Referencing one’s previous studies continuously throughout the document as if they’re authoritative pieces of work is lame. It also violates at least one principle of logic.

It’s false to continue to refer to “micropower,” which includes wind and solar, as decentralized technologies when page 26 of this NERC report (pdf) and page 35 of this WADE report (pdf) say wind and solar are mainly central technologies.

Lovins criticizes blogger STK in the Grist comments section saying that STK needs to give more “solid proof” than referencing conversations in an argument when in fact Lovins references conversations at several points in his own paper (p. 5 with Jim Harding, p. 6 with Michael Eckhart, and p. 30 with China’s “top officials”).

A chart on page 27 of Lovins’ paper that compares the electric generation of nuclear to its competitors should no longer be used after it was thoroughly debunked more than a year ago.

And research from Stanford Professor Jacobson shouldn’t have been referenced in the first place because it doesn’t even stand up to scrutiny.
Conclusion
After reading Amory Lovins’ latest paper written only to argue with Stewart Brand, it is clear that the paper tries too hard to make an argument against nuclear. While facts need to be backed up by credible sources, more sources doesn’t necessarily mean better.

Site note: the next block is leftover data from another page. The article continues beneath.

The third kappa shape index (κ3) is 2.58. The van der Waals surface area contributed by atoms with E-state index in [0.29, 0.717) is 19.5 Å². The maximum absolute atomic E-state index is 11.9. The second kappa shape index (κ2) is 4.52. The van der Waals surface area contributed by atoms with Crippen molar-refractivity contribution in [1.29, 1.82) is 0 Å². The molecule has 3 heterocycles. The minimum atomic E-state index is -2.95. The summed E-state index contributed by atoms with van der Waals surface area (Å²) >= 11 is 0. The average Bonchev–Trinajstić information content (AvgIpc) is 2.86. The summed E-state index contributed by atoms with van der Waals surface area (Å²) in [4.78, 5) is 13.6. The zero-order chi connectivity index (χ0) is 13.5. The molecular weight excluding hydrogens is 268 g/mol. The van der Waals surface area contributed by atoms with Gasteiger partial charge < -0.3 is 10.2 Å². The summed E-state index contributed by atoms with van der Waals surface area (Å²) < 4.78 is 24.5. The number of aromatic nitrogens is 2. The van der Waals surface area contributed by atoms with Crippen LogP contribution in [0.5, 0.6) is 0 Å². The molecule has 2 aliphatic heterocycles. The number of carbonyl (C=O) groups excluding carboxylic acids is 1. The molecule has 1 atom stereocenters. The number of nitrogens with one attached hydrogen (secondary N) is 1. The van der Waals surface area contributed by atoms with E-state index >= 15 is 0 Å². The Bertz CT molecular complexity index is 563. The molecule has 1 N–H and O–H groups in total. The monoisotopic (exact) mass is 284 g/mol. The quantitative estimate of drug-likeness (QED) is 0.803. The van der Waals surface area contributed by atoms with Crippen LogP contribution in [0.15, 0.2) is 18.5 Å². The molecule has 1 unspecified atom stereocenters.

Readers who have followed RMI’s papers over the years know that sometimes half of a page could be riddled with sources and needless commentary. Lovins’ papers are polluted with so many stats and sources that it makes the paper’s arguments incoherent, confusing, hard to follow and even contradictory at times.
For the number of sources in Lovins’ latest paper, one would think that everything would be accurate and spot on. Yet, as demonstrated here and earlier, this is not the case. In almost every instance that we have looked into Lovins’ sources, we have found that there is another side to the story his study fails to mention. Nuclear isn’t perfect but neither are “nuclear’s competitors,” despite what a Lovins study portrays.
As Brand points out in his book, more and more environmentalists are coming over to the pro-nuclear side. We’re sure this has an effect on the recalcitrant antis because if Lovins’ paper is a symptom, those stuck in the past will become ever more desperate, vocal and isolated. Brand describes the phenomenon (p. 90):
Older environmentalists talk about nuclear power exclusively in terms of what they see as the four great problems that condemn the technology – safety, cost, waste storage, and proliferation. Those four have no form of positive, only degrees of badness, and they are treated as absolutes. If a reactor accident is possible, then nuclear power is impossible; if the capital costs are high, then nuclear power is impossible, and so on. Absolutes are potent. Once something is seen as a capitalized Absolute Evil, it functions as a premise; everything has to exist in relation to your opposition to it.